CIA Security International SA v Signalson SA and Securitel SPRL

CIA Security v Signalson and Securitel (1996) C-194/94 is an EU law case, concerning the conflict of law between a national legal system and European Union law.

CIA Security v Signalson and Securitel
140118 Ordningsvakt 1.jpg
CourtEuropean Court of Justice
Citation(s)(1996) C-194/94, [1996] ECR I-2201
Keywords
Direct effect

FactsEdit

Signalson and Securitel publicly claimed that a competitor, CIA Security, had acted contrary to a Belgian law of 1990, which required security firms to get government authority to operate, and a decree in 1991 that alarm systems be authorised. Directive 83/189 said all ‘technical regulations’ had to be notified to the Commission, and some provisions would not come in force for specified periods. The Belgian 1990 law and 1991 decree had not been notified. CIA Security sought an order to prevent Signalson and Securitel making statements that it did not comply with the law. They counterclaimed that CIA did not comply with Belgian law. CIA argued that because the 1990 law and 1991 decree was not notified, it did not apply.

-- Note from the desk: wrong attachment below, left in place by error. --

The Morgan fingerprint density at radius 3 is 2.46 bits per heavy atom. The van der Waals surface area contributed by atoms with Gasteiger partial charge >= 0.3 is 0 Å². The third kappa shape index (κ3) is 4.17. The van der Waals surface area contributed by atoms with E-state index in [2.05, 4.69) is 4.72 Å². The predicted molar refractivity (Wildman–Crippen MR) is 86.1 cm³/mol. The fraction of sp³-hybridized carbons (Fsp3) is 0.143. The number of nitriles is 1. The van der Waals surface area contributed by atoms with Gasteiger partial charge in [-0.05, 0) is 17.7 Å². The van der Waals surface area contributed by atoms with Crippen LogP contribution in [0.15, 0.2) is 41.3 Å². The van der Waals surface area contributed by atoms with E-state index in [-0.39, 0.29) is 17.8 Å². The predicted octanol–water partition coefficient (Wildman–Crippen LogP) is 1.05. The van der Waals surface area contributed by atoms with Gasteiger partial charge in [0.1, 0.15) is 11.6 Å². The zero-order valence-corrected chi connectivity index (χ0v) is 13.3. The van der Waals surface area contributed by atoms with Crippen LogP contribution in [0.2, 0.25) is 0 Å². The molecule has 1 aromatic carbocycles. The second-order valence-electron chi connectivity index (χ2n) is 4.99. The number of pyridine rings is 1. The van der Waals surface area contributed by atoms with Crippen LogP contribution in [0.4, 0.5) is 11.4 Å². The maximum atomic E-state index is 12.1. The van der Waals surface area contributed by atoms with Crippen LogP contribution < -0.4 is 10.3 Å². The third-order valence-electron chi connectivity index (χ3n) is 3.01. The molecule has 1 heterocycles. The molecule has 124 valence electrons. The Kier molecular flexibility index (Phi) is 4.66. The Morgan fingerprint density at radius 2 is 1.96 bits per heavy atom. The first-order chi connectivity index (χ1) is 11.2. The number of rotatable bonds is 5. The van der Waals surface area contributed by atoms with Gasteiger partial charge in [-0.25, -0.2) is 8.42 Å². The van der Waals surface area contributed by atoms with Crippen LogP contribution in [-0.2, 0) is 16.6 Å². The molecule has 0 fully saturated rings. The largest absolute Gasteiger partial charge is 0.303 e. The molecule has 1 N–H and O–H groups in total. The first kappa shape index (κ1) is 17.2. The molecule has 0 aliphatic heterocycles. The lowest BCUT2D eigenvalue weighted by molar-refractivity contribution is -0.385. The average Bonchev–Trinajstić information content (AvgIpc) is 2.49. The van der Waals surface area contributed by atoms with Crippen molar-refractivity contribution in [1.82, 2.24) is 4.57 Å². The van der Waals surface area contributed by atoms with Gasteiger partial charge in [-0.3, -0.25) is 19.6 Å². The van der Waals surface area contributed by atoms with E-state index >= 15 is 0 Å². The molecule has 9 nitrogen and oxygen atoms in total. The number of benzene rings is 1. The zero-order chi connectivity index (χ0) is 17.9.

JudgmentEdit

The ECJ held that the Belgian Law of 1990 was not a ‘technical regulation’ that needed to be notified, but the 1991 decree was, and should have been notified. Therefore the Belgian courts were not entitled to apply the 1991 decree. It followed that CIA Security was capable of invoking EU law to assert that Signalson and Securitel should not allege it was in breach of the Belgian decree of 1991.

See alsoEdit

NotesEdit

ReferencesEdit

External linksEdit